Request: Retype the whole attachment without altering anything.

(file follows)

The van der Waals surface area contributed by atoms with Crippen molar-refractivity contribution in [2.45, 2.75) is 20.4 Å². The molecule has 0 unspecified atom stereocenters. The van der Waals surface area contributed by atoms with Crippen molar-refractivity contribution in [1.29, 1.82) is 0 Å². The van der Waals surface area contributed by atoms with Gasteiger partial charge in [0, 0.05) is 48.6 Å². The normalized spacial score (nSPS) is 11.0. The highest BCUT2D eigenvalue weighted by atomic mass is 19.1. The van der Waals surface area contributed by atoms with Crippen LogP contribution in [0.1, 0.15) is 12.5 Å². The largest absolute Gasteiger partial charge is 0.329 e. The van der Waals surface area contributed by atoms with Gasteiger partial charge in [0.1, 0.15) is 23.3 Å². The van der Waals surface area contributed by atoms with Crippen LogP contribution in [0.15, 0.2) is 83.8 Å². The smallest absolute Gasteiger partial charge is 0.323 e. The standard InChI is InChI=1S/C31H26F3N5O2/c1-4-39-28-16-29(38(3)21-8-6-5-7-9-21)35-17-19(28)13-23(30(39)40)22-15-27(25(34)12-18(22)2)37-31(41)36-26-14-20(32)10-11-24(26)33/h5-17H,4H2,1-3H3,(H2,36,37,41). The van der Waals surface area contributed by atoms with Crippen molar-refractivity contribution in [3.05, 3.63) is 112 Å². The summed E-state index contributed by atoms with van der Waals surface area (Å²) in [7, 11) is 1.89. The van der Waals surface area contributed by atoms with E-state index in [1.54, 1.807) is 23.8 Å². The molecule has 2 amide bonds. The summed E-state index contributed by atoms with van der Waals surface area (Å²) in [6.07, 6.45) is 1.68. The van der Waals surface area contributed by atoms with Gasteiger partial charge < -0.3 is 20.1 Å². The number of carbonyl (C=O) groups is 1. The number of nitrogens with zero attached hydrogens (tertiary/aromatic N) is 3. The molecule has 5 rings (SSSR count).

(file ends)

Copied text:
The van der Waals surface area contributed by atoms with Crippen molar-refractivity contribution in [2.45, 2.75) is 20.4 Å². The molecule has 0 unspecified atom stereocenters. The van der Waals surface area contributed by atoms with Crippen molar-refractivity contribution in [1.29, 1.82) is 0 Å². The van der Waals surface area contributed by atoms with Gasteiger partial charge in [0, 0.05) is 48.6 Å². The normalized spacial score (nSPS) is 11.0. The highest BCUT2D eigenvalue weighted by atomic mass is 19.1. The van der Waals surface area contributed by atoms with Crippen LogP contribution in [0.1, 0.15) is 12.5 Å². The largest absolute Gasteiger partial charge is 0.329 e. The van der Waals surface area contributed by atoms with Gasteiger partial charge in [0.1, 0.15) is 23.3 Å². The van der Waals surface area contributed by atoms with Crippen LogP contribution in [0.15, 0.2) is 83.8 Å². The smallest absolute Gasteiger partial charge is 0.323 e. The standard InChI is InChI=1S/C31H26F3N5O2/c1-4-39-28-16-29(38(3)21-8-6-5-7-9-21)35-17-19(28)13-23(30(39)40)22-15-27(25(34)12-18(22)2)37-31(41)36-26-14-20(32)10-11-24(26)33/h5-17H,4H2,1-3H3,(H2,36,37,41). The van der Waals surface area contributed by atoms with Crippen molar-refractivity contribution in [3.05, 3.63) is 112 Å². The summed E-state index contributed by atoms with van der Waals surface area (Å²) in [7, 11) is 1.89. The van der Waals surface area contributed by atoms with E-state index in [1.54, 1.807) is 23.8 Å². The molecule has 2 amide bonds. The summed E-state index contributed by atoms with van der Waals surface area (Å²) in [6.07, 6.45) is 1.68. The van der Waals surface area contributed by atoms with Gasteiger partial charge < -0.3 is 20.1 Å². The number of carbonyl (C=O) groups is 1. The number of nitrogens with zero attached hydrogens (tertiary/aromatic N) is 3. The molecule has 5 rings (SSSR count).